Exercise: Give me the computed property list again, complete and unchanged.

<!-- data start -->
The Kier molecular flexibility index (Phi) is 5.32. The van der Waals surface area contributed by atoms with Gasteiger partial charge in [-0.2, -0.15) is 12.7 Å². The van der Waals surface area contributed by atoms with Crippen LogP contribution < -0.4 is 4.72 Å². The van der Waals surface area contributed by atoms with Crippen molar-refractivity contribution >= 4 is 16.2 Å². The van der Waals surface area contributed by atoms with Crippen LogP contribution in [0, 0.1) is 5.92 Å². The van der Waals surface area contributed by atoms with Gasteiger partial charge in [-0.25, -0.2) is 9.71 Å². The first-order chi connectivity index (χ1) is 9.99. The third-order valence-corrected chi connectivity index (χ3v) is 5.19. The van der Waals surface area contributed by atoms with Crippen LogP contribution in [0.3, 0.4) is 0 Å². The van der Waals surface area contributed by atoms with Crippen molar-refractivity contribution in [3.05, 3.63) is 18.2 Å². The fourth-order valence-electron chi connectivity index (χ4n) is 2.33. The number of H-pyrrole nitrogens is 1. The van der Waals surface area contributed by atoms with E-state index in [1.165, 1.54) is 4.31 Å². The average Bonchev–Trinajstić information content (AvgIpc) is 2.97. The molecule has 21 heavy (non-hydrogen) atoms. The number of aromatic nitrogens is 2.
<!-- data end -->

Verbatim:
The Kier molecular flexibility index (Phi) is 5.32. The van der Waals surface area contributed by atoms with Gasteiger partial charge in [-0.2, -0.15) is 12.7 Å². The van der Waals surface area contributed by atoms with Crippen LogP contribution < -0.4 is 4.72 Å². The van der Waals surface area contributed by atoms with Crippen molar-refractivity contribution >= 4 is 16.2 Å². The van der Waals surface area contributed by atoms with Crippen LogP contribution in [0, 0.1) is 5.92 Å². The van der Waals surface area contributed by atoms with Gasteiger partial charge in [-0.25, -0.2) is 9.71 Å². The first-order chi connectivity index (χ1) is 9.99. The third-order valence-corrected chi connectivity index (χ3v) is 5.19. The van der Waals surface area contributed by atoms with Crippen LogP contribution in [0.3, 0.4) is 0 Å². The van der Waals surface area contributed by atoms with Crippen molar-refractivity contribution in [3.05, 3.63) is 18.2 Å². The fourth-order valence-electron chi connectivity index (χ4n) is 2.33. The number of H-pyrrole nitrogens is 1. The van der Waals surface area contributed by atoms with E-state index in [1.165, 1.54) is 4.31 Å². The average Bonchev–Trinajstić information content (AvgIpc) is 2.97. The molecule has 21 heavy (non-hydrogen) atoms. The number of aromatic nitrogens is 2.